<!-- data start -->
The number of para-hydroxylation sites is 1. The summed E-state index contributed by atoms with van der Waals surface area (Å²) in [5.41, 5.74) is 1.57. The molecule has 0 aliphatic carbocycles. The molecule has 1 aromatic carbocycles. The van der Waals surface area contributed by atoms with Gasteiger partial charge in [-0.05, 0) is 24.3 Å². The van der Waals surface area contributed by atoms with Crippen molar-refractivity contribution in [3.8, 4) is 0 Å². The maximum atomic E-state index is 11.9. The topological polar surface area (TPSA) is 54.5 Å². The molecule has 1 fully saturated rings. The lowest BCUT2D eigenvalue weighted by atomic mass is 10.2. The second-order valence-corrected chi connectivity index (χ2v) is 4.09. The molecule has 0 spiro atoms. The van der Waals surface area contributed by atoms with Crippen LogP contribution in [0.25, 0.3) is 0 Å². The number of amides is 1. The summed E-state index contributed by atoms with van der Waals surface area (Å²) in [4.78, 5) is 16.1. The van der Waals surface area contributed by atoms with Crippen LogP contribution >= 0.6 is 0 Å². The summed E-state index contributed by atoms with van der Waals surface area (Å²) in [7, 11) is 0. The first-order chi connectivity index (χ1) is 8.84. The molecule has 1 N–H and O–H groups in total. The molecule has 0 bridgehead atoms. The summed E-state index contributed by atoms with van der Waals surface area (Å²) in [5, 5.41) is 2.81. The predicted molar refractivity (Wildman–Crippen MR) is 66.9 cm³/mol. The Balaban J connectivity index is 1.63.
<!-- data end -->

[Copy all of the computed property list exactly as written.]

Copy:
The number of para-hydroxylation sites is 1. The summed E-state index contributed by atoms with van der Waals surface area (Å²) in [5.41, 5.74) is 1.57. The molecule has 0 aliphatic carbocycles. The molecule has 1 aromatic carbocycles. The van der Waals surface area contributed by atoms with Gasteiger partial charge in [-0.05, 0) is 24.3 Å². The van der Waals surface area contributed by atoms with Crippen molar-refractivity contribution in [3.8, 4) is 0 Å². The maximum atomic E-state index is 11.9. The topological polar surface area (TPSA) is 54.5 Å². The molecule has 1 fully saturated rings. The lowest BCUT2D eigenvalue weighted by atomic mass is 10.2. The second-order valence-corrected chi connectivity index (χ2v) is 4.09. The molecule has 0 spiro atoms. The van der Waals surface area contributed by atoms with Crippen LogP contribution in [0.25, 0.3) is 0 Å². The number of amides is 1. The summed E-state index contributed by atoms with van der Waals surface area (Å²) in [4.78, 5) is 16.1. The van der Waals surface area contributed by atoms with Crippen LogP contribution >= 0.6 is 0 Å². The summed E-state index contributed by atoms with van der Waals surface area (Å²) in [7, 11) is 0. The first-order chi connectivity index (χ1) is 8.84. The molecule has 1 N–H and O–H groups in total. The molecule has 0 bridgehead atoms. The summed E-state index contributed by atoms with van der Waals surface area (Å²) in [5, 5.41) is 2.81. The predicted molar refractivity (Wildman–Crippen MR) is 66.9 cm³/mol. The Balaban J connectivity index is 1.63.